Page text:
A pair of Gulfstream Park invaders add to the depth of what is the best Oaks prep to date. Shadwell Stable’s homebred Zaajel (post 1 at 8-1 with Irad Ortiz Jr.) in undefeated in two starts for Todd Pletcher. The daughter of Street Sense won twice at 7 furlongs at Gulfstream, including the January 30 Forward Gal (G3), though she’ll clearly have to improve in what will be her two-turn debut. Zaajel has settled just off a quick pace in both her runs, and with an inside draw in what is a paceless Oaks, could find herself on the lead in an attempt to give Pletcher his third Oaks win, to go with Unlimited Budget (2013) and Ashado (2004), who also went on to win at Churchill.
Juddmonte Farms’ homebred Obligatory (post 5 at 5-1 with Jose Ortiz) is another who should be close in her two-turn debut for trainer Bill Mott. The Curlin filly didn’t fire when a troubled fourth on debut at Belmont Park in October but put it all together in her next start February 7 at Gulfstream, when she stretched out to a one-turn mile and drew off with ease.
Franco Meli’s homebred Il Malocchio (post 7 at 15-1 with Brian Hernandez Jr.) was third in Tampa Bay Downs’ February 6 Suncoast in her seasonal debut and first start for trainer Kenny McPeek, while Brad King, Jim Cone, Scott Bryant, and Stan and Suzanne Kirby’s Moon Swag (post 2 at 20-1 with Adam Beschizza) was a distant third in the Rachel Alexandra but is on the improve for trainer Brendan Walsh, and Live Oak Plantation’s Souper Sensational (post 3 at 15-1 with John Velazquez) was second in the local Silverbulletday in February for trainer Mark Casse but will try to bounce back from a well-beaten sixth in the Rachel Alexandra.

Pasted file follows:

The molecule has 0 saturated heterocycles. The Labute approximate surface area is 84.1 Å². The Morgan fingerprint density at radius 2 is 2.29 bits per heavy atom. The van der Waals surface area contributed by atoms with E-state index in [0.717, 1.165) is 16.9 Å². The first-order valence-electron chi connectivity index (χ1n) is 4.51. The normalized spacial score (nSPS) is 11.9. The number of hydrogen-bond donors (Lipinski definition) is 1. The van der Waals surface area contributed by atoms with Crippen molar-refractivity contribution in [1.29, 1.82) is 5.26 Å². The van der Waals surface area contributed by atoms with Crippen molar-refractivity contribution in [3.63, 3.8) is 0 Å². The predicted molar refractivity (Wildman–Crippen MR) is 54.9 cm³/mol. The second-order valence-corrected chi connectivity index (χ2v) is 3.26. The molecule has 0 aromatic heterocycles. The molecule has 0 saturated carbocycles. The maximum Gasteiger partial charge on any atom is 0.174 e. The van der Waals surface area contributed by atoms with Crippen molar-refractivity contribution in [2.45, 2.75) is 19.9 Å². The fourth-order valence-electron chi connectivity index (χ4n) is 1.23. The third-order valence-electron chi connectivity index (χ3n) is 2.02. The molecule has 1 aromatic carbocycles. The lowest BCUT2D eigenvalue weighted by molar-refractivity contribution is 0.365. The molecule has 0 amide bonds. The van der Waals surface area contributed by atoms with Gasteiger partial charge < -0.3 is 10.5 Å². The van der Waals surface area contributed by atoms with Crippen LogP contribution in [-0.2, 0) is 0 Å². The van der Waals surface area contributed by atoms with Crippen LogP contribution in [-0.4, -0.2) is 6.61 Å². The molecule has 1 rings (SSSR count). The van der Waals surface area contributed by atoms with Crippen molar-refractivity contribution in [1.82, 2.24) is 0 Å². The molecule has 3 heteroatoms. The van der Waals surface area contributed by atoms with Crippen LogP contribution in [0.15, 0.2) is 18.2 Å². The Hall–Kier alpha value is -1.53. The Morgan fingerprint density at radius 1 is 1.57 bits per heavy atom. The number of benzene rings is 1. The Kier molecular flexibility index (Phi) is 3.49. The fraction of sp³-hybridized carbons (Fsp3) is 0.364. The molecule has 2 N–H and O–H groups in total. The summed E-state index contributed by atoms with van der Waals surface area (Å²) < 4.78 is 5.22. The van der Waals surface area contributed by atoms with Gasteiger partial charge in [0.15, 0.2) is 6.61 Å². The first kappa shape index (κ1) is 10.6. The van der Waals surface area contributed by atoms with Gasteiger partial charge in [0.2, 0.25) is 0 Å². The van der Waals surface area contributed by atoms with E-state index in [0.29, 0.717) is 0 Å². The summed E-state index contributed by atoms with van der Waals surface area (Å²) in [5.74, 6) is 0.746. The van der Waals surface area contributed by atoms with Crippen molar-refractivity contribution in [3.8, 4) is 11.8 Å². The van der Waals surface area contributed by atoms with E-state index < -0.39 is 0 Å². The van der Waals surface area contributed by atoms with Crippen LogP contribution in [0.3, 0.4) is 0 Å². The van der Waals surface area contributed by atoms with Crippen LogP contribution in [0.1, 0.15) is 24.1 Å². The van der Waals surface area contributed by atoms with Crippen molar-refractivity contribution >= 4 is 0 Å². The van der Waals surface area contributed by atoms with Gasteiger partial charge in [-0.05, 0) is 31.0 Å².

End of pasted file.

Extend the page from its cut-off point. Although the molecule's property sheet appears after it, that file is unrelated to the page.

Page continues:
Additional Fair Grounds Oaks Quotes:
Amoss, Li’l Tootsie: Looking the field over, the one thing that captures your attention, there’s no real pacesetter in the race. These horses are all stalk and jump on the lead twice. If you look at our last route race, which is a complete contradiction to the two sprints in terms of style, you have to ask yourself ‘What are you going to get this time around from Li’l Tootsie?’ I strongly believe she’s going to be much sharper out of the gate and much more involved with what’s going on early in the race. I’m not here to tell you that she’s going to be the pacemaker, because that’s not really that important to me, I think she’s very capable of running well from anywhere on the track, I just believe that she’s going to break sharper and be a part of that first wave of horses. I think her God-given athleticism will come into play.
I have a very good relationship with (Luis) Saez and his agent Kiaran McLaughlin, a former trainer, and we’ve had a lot of success with them. Luis won two grade 1’s for me last year with Serengeti Empress and No Parole and when I found out he was coming into town, I told them I would support them all I can. I think he’s one of the best riders in the entire country and I’m honored to have him on my horses.
She’s got three races and a route under her belt. When you look at her in the paddock, she’s a very good looking, athletic filly. She is also more feminine-looking than say, Serengeti Empress, so she doesn’t need as much. She gets a lot out of her gallops, she’s very enthusiastic in the morning, she loves to train. With what we’ve got coming ahead, I just don’t feel like she needs to be set down hard anymore. We did that. We got to where we wanted to be. I’m very comfortable with how we’ve trained coming into the race and the time between races.
Walsh, Moon Swag: She runs well at Fair Grounds. She hasn’t done anything wrong this winter and it’s another chance to get some valuable black type. Realistically we are looking at running for a placing, but who knows. She’ll be running at them at the end, and if there is a pace meltdown, we might get lucky. She’s tricky temperamentally, but she’s gotten better all the time. Three or four months ago you wouldn’t have believed that she is where she is now with a live shot at a race like this. Since we’ve gotten to know her, she’s found consistency through her routine. She just needs to keep progressing in her races and I can’t see why she’d stop now.